(TheLibertyRevolution.com)- Democrats are hoping to defeat Florida Governor Ron DeSantis in the November gubernatorial race this year, according to Newsweek. They will choose their candidate in the August primary to run against him.
Seeking the Democratic Party nomination are Congressman Charlie Crist, who was the state’s governor from 2007 to 2011, Florida Commissioner of Agriculture Nikki Fried, consultant Cadance Daniel, and teacher and minister Robert Lee Willis.
The former governor is leading the pack. He identified as a Republican when he was elected governor but switched to an Independent before becoming a Democrat in 2012. The congressman has 49% support among likely Democratic voters in the state, leading Nikki Fried by 25 points.
As Crist is pulling through to look like the Democratic favorite, one survey polling a little over 700 voters actually shows him leading DeSantis in the general election, setting him at 50.6% to DeSantis’s 49.4%. Another May survey by The Phillips Academy showed both candidates neck and neck with a big portion of Floridians undecided. There, DeSantis pulled forward slightly by less than a point, well within the margin of error of 4%.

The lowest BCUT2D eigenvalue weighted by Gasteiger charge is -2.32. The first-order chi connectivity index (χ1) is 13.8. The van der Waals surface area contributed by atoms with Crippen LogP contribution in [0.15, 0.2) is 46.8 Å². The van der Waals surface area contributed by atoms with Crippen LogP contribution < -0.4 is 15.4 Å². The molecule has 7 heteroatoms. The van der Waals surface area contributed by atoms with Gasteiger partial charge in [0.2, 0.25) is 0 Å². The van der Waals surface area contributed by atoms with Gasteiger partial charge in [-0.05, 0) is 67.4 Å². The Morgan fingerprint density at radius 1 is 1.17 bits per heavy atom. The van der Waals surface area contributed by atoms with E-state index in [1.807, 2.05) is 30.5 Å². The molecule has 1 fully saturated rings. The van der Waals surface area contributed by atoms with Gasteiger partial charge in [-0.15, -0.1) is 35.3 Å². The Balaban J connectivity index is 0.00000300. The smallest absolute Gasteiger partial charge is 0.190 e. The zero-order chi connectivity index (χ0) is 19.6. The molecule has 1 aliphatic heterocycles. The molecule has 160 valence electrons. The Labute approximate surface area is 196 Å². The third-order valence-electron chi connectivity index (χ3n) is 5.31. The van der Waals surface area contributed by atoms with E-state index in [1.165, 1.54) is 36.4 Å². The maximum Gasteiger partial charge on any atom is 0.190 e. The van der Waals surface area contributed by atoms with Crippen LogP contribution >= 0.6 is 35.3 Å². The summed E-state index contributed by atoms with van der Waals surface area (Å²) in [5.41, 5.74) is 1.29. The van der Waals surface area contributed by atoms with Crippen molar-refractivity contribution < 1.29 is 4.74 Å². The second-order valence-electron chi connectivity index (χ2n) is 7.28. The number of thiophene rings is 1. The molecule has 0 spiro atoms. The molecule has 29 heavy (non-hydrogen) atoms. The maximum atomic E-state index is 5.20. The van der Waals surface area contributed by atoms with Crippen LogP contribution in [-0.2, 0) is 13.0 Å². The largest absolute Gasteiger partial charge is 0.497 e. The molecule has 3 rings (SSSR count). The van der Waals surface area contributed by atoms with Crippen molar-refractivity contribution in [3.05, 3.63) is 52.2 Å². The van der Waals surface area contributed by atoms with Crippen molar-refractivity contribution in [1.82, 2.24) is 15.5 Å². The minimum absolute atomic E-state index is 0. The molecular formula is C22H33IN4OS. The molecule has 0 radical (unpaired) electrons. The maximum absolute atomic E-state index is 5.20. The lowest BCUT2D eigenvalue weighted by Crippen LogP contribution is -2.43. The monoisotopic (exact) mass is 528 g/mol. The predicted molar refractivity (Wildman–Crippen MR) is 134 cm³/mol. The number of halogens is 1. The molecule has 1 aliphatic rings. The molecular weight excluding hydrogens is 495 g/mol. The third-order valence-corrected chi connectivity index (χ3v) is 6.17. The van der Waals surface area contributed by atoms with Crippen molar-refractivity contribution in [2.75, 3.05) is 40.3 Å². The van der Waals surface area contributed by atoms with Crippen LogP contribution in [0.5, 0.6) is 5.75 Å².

Signifying how great the outcome can change between now and November, nearly 30% of voters surveyed were undecided between Crist and DeSantis.
Another survey prior to that one shows a vastly different result with DeSantis pulling ahead by double digits. The incumbent governor stood at just over 49% with Crist trailing behind at 32.8%. The survey also showed that 59% of Floridians approve of the job DeSantis is doing.
The tight-knit races are not new to DeSantis who won his 2018 bid by 49.6% to his opponent’s 49.2%, just a margin of less than 33,000 votes. Registered Republican voters currently outnumber Democrats by 220,000 people.
Earlier this week, in an interview with Wall Street Journal, Donald Trump said that he will vote for DeSantis for governor in November, also saying that if he did not endorse DeSantis the first time, he would never have won.